Receivership Lien for Reimbursement of Expenditures

 The general rule regarding payment of receivership expenses is that the:

 

Costs and expenses of a receivership, including compensation for the receiver, counsel fees, and obligations incurred by him in the discharge of his duties, constitute a first charge against the property or funds in the receivership. . . .

 66 Am. Jur. 2d Receivers § 281 (1973). See also Donovan v. Robbins, 588 F. Supp. 1268, 1271 (N.D. Ill. 1984) ("As a general rule, the expenses and costs of a receivership are charged to the property or fund administered."); In re Spice Wood Associates, 445 F. Supp. 564, 570 n.5 (N.D. Ill. 1977) ("Fees and expenses of a receiver in administering a property are properly chargeable against the owner thereof and/or against the proceeds from the sale thereof."); Union Trust Co. v. Illinois Midland Ry. Co., 117 U.S. 434, 454-56, 29 L. Ed. 963, 6 S. Ct. 809 (1886) (noting that the costs of preserving and managing receivership property may be chargeable as a lien against the property). However, it is clear that "appointment of a receiver does not vest a court with general authority to displace vested contract liens." Rosenblatt v. Michigan Ave. Nat'l Bank, 70 Ill. App. 3d 1039, 389 N.E.2d 182, 186, 27 Ill. Dec. 370 (Ill. App. 1979) (citing Kneeland v. American Loan & Trust Co., 136 U.S. 89, 34 L. Ed. 379, 10 S. Ct. 950 (1890)).

 The issue in this case is whether the court may establish a first priority lien to reimburse the Receiver for repairs and improvements on Governor's House. After reviewing the rather scarce authority on this issue, the court determined that it could properly award a first lien for receivership expenses superior to Mutual Benefit's pre-existing mortgage if it was "fair and appropriate based on the facts and circumstances of this case." Gaskill v. Gordon, No. 88 C 3404, 1993 U.S. Dist. LEXIS 2888 *12 (N.D. Ill. March 5, 1993). See generally 66 Am. Jur. 2d Receivers § 282 (collecting cases discussing courts' discretion to establish priority receiver's liens to pay for costs of preserving and caring for receivership property). See also Cody Trust Co. v. Hotel Clayton Co., 293 Ill. App. 1, 12 N.E.2d 32, 39 (Ill. App. 1937) ("The question of making receiver's certificates a first lien superior to prior vested liens, is purely an equitable one, and to be determined upon just and equitable principles, as the circumstances of the case shall warrant."). In making this determination, the court noted that it would weigh the documentation verifying the expenses, benefit to the property, and mortgagee's acquiescence in the Receiver's management. *fn6" Gaskill, 1993 U.S. Dist. LEXIS at *13-15.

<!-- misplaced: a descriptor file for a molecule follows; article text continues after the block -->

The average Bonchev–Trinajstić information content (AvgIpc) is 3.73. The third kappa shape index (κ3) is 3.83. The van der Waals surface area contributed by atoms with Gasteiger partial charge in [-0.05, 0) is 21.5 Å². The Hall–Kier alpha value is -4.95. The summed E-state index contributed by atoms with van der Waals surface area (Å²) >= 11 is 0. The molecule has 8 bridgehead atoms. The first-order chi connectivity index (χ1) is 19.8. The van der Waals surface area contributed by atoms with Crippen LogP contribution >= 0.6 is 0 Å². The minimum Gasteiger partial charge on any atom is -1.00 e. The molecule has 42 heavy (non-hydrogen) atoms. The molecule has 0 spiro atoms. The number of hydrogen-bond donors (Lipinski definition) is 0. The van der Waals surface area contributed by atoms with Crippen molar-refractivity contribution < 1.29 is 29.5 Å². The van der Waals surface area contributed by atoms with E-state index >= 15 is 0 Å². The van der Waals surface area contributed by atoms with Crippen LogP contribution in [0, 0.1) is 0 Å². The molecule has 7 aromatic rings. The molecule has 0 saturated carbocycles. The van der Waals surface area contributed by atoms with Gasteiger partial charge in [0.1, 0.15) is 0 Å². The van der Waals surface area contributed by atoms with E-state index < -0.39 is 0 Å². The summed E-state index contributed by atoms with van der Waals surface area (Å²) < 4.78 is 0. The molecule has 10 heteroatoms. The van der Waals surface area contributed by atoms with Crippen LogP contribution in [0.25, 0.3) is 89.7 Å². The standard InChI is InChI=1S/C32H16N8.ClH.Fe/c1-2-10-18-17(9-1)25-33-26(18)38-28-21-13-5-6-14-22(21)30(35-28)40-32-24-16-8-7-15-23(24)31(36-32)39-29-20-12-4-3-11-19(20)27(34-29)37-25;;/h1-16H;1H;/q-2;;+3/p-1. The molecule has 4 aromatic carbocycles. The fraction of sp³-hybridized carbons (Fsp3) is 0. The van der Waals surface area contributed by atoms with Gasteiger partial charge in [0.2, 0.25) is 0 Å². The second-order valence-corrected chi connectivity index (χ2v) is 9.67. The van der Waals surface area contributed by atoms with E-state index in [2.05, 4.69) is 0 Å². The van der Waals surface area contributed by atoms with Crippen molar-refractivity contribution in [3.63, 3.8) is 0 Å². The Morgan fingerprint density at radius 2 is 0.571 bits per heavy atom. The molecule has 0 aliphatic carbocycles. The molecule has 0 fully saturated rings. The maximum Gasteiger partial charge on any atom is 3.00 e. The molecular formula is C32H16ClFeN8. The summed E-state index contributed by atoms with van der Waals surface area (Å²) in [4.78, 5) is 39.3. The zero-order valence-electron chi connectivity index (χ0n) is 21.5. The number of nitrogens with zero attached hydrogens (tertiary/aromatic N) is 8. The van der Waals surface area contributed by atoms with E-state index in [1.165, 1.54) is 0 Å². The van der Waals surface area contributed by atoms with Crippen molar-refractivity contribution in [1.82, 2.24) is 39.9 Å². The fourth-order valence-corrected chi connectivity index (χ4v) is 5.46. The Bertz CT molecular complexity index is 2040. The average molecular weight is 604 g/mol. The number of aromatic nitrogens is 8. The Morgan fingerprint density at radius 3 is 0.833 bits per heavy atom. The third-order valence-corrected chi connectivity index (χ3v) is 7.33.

In its first brief, the Receiver argued that it was entitled to a first priority lien because "all of [the] costs and expenses have added value to the property . . . [and] "the mortgagee, Mutual Benefit Insurance Company, was aware of the appointment of the Receiver, has never objected to the appointment of the Receiver, has not tried to have its own receiver appointed, nor until recently has it attempted to foreclose its mortgage." (Receiver's Motion to Establish Lien on Governor's House Apartments ("Motion"), p. 14). The Receiver also maintained that:

 

The expenditures which the Receiver made to correct code violations and to keep the property in compliance with the Village of University Park codes were required to be incurred by the Receiver in order to discharge his obligations under 28 U.S.C. Section 959(b) which requires that a receiver shall manage and operate property according to the requirements of the valid laws in the state in which the property is situated in the same manner as an owner or other possessor would be bound to do. Pursuant to federal law, the receiver was without discretion to choose to incur or not to incur the expenses which were necessary to place the property in code compliance.

 

Furthermore, the mortgage itself in Section 2 required the Receiver to keep the property in good repair and in compliance with all building codes.

 (Motion, p. 14). Lastly, the Receiver emphasized that if it had not corrected the code violations, University Park would have condemned the property or made the repairs and imposed its own lien.